As non-official dialogues gained momentum, the moot point among all participants remained “whether their old certainties [had] become a little weaker.” Writing on the challenges of being associated with such peace initiatives, Raghavan cites Pakistani journalist and human rights activist I.A. Rahman: “It was in the 1970s that we started discussing peace seriously. When a few friends decided to form an India-Pakistan Friendship Society, I had no hesitation joining them. But in those early years this was an audacious venture and the intelligence agencies had instructions to chase anyone who entertained ideas of peace between India and Pakistan. It was, therefore, impossible to sustain the initiative launched by the friendship society.” These were the “obvious difficulties” faced by the pro-peace groupings. However, this was not limited to Pakistan alone. In fact, there were “strong cross-currents and disputing voices from the opposite direction, too,” writes Raghavan.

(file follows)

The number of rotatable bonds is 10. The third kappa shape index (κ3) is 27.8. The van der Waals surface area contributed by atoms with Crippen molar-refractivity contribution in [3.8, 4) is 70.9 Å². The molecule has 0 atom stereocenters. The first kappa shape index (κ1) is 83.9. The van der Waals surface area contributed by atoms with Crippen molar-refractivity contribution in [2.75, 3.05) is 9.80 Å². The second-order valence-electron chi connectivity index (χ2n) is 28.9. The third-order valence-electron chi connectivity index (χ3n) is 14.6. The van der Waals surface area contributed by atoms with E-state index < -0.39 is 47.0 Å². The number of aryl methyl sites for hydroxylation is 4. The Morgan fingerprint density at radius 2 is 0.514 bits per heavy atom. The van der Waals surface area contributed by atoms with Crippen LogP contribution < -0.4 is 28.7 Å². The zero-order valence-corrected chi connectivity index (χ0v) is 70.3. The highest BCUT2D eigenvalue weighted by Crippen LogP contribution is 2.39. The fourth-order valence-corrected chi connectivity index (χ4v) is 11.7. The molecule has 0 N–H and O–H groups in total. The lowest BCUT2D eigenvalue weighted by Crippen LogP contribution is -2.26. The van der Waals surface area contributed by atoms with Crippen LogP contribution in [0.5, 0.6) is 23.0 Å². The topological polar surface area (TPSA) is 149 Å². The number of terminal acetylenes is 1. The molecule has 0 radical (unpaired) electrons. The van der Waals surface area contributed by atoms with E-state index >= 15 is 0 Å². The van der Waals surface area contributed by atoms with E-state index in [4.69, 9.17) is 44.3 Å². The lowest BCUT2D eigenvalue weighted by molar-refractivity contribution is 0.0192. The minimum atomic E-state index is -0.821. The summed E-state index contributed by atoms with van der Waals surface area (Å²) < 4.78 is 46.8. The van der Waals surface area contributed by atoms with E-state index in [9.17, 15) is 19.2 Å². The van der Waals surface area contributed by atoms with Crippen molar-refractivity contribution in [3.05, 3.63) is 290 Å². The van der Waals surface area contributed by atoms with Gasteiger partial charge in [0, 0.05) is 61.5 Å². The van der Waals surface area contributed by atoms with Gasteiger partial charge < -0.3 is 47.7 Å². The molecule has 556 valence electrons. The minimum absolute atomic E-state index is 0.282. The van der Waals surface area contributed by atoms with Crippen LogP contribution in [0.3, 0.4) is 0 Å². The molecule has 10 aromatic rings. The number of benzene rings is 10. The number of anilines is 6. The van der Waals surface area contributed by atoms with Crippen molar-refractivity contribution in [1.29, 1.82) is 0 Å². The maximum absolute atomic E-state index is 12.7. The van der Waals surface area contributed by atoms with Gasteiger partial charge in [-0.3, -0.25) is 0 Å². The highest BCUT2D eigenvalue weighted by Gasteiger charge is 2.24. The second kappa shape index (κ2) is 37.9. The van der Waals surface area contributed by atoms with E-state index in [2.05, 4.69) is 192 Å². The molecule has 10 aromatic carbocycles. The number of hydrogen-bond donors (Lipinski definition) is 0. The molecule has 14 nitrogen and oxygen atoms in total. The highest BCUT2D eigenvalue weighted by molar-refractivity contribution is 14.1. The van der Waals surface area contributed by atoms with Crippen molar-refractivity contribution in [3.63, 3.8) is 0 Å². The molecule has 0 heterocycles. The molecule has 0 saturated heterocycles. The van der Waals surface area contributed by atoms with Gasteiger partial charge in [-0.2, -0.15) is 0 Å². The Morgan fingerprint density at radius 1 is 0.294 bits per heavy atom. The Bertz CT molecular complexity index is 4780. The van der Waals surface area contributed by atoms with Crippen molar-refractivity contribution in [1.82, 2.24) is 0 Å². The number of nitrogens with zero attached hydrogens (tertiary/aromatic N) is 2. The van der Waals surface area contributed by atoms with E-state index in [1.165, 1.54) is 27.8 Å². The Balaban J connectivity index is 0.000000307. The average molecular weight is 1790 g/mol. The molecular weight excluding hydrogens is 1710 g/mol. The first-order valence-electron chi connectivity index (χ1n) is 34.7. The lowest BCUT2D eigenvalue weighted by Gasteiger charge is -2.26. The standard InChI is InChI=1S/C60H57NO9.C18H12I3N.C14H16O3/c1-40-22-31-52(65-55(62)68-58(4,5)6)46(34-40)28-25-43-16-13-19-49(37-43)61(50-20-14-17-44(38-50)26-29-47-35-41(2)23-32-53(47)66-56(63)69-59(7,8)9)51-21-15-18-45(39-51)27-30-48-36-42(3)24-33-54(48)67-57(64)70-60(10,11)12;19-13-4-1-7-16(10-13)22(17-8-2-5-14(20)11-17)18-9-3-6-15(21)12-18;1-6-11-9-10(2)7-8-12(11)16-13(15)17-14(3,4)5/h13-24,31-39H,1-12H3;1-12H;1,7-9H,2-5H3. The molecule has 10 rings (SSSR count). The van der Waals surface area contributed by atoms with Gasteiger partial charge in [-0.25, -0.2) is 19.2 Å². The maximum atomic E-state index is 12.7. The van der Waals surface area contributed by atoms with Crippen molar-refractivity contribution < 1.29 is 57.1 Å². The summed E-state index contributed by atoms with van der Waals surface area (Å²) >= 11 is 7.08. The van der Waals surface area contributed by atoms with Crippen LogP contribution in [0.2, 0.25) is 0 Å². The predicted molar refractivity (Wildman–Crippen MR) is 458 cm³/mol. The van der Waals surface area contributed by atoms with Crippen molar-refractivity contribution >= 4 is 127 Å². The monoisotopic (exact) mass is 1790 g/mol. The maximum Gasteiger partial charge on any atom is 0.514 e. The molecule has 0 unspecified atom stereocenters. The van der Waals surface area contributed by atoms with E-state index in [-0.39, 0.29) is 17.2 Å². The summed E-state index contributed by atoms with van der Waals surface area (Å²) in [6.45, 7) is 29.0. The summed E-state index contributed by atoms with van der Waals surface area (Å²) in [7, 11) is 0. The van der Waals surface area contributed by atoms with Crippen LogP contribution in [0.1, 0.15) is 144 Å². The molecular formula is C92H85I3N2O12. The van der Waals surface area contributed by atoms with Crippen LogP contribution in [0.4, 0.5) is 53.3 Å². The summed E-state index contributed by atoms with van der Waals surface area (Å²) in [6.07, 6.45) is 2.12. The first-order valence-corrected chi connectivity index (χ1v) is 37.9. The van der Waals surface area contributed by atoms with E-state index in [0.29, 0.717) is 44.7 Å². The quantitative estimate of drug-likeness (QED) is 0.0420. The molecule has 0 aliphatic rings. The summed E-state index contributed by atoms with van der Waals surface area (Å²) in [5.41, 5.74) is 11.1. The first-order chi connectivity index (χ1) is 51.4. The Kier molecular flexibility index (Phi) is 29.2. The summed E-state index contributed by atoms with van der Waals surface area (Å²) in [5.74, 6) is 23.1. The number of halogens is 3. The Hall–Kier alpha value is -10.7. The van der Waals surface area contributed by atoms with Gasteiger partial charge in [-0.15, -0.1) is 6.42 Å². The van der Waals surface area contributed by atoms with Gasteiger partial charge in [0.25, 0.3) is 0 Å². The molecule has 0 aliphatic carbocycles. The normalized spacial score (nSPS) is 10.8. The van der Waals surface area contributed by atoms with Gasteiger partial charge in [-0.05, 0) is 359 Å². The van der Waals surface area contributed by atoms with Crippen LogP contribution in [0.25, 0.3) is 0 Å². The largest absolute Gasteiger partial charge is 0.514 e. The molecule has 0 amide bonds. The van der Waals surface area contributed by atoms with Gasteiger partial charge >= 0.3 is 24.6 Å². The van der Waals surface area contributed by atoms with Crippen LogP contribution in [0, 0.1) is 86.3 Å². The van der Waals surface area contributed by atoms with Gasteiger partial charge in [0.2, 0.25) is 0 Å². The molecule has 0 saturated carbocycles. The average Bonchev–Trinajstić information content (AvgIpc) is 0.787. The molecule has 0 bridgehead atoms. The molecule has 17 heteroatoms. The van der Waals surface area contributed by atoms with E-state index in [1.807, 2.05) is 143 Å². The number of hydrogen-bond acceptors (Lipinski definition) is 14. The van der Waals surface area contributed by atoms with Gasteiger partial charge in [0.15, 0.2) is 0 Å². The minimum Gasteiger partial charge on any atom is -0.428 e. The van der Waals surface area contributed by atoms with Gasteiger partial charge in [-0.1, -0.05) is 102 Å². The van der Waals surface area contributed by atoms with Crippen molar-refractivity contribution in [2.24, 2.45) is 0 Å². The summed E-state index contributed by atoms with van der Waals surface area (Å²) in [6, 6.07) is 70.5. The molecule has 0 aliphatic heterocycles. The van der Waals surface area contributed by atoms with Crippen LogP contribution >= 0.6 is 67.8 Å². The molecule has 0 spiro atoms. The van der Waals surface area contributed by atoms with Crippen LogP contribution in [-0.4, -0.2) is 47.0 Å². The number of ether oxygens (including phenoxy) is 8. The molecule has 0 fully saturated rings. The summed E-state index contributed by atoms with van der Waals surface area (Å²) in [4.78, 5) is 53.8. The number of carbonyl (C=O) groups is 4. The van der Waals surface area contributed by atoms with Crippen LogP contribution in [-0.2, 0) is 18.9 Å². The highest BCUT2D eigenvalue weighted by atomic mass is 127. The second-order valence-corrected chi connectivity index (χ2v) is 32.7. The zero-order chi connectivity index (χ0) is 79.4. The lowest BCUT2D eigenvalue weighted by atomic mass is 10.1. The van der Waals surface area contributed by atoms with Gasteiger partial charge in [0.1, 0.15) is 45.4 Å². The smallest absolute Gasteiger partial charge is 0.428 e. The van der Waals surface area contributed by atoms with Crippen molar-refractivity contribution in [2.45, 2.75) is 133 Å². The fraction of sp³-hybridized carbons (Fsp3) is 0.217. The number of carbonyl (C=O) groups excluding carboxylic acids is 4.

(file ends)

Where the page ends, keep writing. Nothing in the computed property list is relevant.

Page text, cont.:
“The rise of peace activism,” he writes, “was often to be greeted by a measure of derision and the charge of woolly-headedness against former policy makers. Often the view also was that these individuals, including senior journalists, were sometimes vulnerable to manipulation by the Pakistan government.” This kind of perception had a negative impact on Indian cinema, particularly Bollywood that initially looked at Pakistan as a ‘bad’ neighbour, “but it was a very subtle and consciously understated one,” and the references were often cast in metaphors. For instance, in the film Upkar, set against the backdrop of the 1965 war, Pakistan as a term or as identification of the enemy, was not used in the script. However, a “big change” was gradually seen when film-makers engaged with the experience of terrorist attacks in Punjab, India-held Jammu and Kashmir and finally Bombay in 1993.